An earthworm, Lumbricus rubellus, produces alkaline serine proteases that are greater than trypsins in their activity and stability. The proteases which were purified from the earthworm were composed of six isozyme proteins. Each isozyme consisted of a single polypeptide chain which was derived from the different genes. The enzymes had activity and were stable at below 60°C over a wide range of pH 2-11 and were strongly resistant to organic solvents and detergents. Moreover, they retain full activity for long years at room temperature. They acted on various proteins, such as elastin as well as fibrin, and some peptides, such as β-amyloid 1-40 and solubilized actual fibrin clots of whole blood in a rat's vena cava. They also catalyzed the hydrolysis of various esters. The cDNAs encoding the proteases were cloned and sequenced. They showed similarity to mammalian serine proteases and conserved the catalytic amino acid residues, however, neither arginine nor lysine residues were present in the autolysis region. The gene encoding the native form of an isozyme protein was expressed in Pichia pastoris to produce the active protease in the culture medium. The proteases contributed to the production of the "earthworm autolysate". The extracts of the autolysate could be used as a "peptone substitute" in media for the efficient growth of microorganisms.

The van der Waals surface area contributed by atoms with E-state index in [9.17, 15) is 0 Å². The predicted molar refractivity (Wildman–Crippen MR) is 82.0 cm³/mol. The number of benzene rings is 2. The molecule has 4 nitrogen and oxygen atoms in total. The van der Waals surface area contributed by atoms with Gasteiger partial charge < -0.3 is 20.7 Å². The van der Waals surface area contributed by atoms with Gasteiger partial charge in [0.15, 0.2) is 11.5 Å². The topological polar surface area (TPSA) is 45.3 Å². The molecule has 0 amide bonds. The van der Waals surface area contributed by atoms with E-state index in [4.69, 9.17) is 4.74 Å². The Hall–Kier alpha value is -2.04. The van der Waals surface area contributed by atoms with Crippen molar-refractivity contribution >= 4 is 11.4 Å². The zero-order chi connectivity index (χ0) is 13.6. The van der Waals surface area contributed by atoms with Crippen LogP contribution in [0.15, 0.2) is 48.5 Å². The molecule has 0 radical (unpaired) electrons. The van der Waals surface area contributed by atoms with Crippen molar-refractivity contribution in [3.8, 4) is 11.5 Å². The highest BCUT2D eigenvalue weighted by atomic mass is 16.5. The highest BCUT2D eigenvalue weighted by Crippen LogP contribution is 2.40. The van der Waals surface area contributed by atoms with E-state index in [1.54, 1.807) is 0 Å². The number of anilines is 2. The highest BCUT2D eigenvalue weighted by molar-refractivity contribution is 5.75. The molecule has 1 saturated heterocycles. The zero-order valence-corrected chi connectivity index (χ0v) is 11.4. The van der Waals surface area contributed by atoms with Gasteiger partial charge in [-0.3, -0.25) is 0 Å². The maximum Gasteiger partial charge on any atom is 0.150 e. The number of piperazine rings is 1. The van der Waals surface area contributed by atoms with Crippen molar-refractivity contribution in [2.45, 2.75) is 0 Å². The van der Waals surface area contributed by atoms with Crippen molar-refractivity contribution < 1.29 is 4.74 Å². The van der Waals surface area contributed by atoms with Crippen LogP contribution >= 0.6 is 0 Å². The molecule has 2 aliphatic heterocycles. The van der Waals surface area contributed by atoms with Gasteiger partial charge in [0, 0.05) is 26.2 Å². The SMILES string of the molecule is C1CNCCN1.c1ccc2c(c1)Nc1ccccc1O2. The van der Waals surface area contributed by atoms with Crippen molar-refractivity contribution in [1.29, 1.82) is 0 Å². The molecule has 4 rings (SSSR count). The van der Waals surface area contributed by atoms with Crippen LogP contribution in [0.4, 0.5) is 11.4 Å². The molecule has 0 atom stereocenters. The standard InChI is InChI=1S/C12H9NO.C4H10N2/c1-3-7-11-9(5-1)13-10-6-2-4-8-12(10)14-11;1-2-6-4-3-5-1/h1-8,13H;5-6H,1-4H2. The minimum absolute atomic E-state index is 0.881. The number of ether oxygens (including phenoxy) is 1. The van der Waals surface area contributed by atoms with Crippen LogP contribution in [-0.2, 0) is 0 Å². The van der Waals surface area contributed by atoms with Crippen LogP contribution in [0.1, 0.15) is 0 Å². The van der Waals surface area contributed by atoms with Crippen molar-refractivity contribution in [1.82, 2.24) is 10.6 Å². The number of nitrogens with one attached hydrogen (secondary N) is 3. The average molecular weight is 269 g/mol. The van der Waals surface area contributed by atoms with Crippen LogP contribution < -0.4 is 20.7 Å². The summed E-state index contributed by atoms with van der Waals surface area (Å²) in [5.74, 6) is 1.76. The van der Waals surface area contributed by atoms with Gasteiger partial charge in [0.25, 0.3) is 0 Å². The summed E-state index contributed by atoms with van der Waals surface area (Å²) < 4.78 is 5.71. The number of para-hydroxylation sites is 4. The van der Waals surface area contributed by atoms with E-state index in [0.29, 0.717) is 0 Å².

- Application of the catalytic functions
- Fibrinolytic enzyme
- Serine protease
- Structure and function
ASJC Scopus subject areas
- Process Chemistry and Technology